Your daily dose of adorable

Now We Are Six by Bloomsbury AuctionsMy mother used to have us children memorize poems in the summers.  I don’t remember if we got a reward or not (learning to dive merited a candy bar, so I suspect the same for poem-memorization), but we didn’t resist.

The easiest poems to memorize were A.A. Milne’s from the wonderful When We Were Very Young and Now We Are Six.  Funny and sing-songy, his poems practically demanded memorization, like this, from “Disobedience”:




James James

Morrison Morrison

Weatherby George Dupree

Took great

Care of his Mother

Though he was only three.

James James

Said to his Mother,

“Mother,” he said, said he;

“You must never go down to the end of the town, if

you don’t go down with me.”



Child's Garden of Verses (Russel) cover by katinthecupboardFustier and less fun were Robert Louis Stevenson’s poems from Child’s Garden of Verses, but for some reason I still remember the first two lines of one of the poems.  And I never even understood it.  Maybe I just liked the imperative.


Fairy Bread

COME up here, O dusty feet!

Here is fairy bread to eat.

Here in my retiring room,

Children, you may dine

On the golden smell of broom

And the shade of pine;

And when you have eaten well,

Fairy stories hear and tell.


This is all by way of introducing the most adorable youtube video I have ever seen.  Here is a little boy—a three-year old little boy!—-reciting Billy Collin’s “Litany.”  What marvelous parents, to feed their son’s delight in the sounds and flow of language.


If you want to follow along the lengthy poem he’s memorized, click on the “add to” button.


Go ahead and listen—it could be the happiest 2 minutes of your day.  Here’s the link:




  1. Sean Enright

    Hi Maggie, An old neighbor from Ashburton Lane has become a fan! Love your site — such a great idea. Here’s one by Kipling I’ve always loved but found obtuse.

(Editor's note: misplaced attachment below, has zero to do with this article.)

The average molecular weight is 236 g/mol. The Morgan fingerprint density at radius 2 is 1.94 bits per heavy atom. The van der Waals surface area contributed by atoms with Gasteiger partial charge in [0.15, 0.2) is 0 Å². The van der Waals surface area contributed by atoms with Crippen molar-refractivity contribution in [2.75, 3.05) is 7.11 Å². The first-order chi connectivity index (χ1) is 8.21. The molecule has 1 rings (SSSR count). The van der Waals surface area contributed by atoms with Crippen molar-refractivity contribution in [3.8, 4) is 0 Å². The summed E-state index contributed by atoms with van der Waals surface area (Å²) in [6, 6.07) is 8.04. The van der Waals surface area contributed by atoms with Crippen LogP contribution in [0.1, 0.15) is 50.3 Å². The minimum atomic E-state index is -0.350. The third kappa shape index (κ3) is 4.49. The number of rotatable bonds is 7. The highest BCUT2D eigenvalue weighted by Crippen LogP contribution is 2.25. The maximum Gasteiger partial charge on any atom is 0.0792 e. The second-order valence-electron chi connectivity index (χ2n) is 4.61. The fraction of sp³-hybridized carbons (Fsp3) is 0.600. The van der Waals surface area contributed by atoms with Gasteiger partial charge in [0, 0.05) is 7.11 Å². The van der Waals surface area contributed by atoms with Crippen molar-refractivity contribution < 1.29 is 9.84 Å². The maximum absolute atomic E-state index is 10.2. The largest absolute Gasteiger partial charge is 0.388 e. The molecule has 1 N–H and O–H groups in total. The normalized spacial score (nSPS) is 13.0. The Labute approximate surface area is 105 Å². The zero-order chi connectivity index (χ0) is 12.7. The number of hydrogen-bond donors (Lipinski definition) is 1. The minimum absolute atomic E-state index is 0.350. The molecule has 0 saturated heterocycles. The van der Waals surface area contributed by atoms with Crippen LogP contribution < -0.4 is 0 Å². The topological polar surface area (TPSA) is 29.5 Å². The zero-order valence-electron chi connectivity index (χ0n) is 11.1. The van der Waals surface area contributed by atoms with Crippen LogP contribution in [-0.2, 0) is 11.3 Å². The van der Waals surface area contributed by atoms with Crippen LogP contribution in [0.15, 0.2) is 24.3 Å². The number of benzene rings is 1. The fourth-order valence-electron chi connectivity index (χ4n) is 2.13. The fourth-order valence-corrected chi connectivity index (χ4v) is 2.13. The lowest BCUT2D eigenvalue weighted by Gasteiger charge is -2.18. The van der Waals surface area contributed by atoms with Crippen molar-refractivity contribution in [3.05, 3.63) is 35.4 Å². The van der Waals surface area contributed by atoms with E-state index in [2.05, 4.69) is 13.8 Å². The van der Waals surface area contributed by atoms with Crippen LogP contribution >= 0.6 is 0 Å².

(to Departmental Ditties)

    I have eaten your bread and salt.
    I have drunk your water and wine.
    In deaths ye died I have watched beside,
    And the lives ye led were mine.

    Was there aught that I did not share
    In vigil or toil or ease, —
    One joy or woe that I did not know,
    Dear hearts across the seas?

    I have written the tale of our life
    For a sheltered people’s mirth,
    In jesting guise — but ye are wise,
    And ye know what the jest is worth.

    1. poemelf

      Hi Sean! I remember when your book Goof came out, I felt such an allegiance….when I moved to Detroit no one could say Goof properly or understand what it meant. Funny, I just saw Susan and Ann and we were talking about Wizda routes. Love all those B-town terms.

      I’ll have to check out your website and see if there’s a short (accessible) poem to elf sometime this year.

      As for Kipling’s poem….there must be some background I’m missing, because I don’t get it. But I like the rhythm of it very much.

      Thanks for writing!

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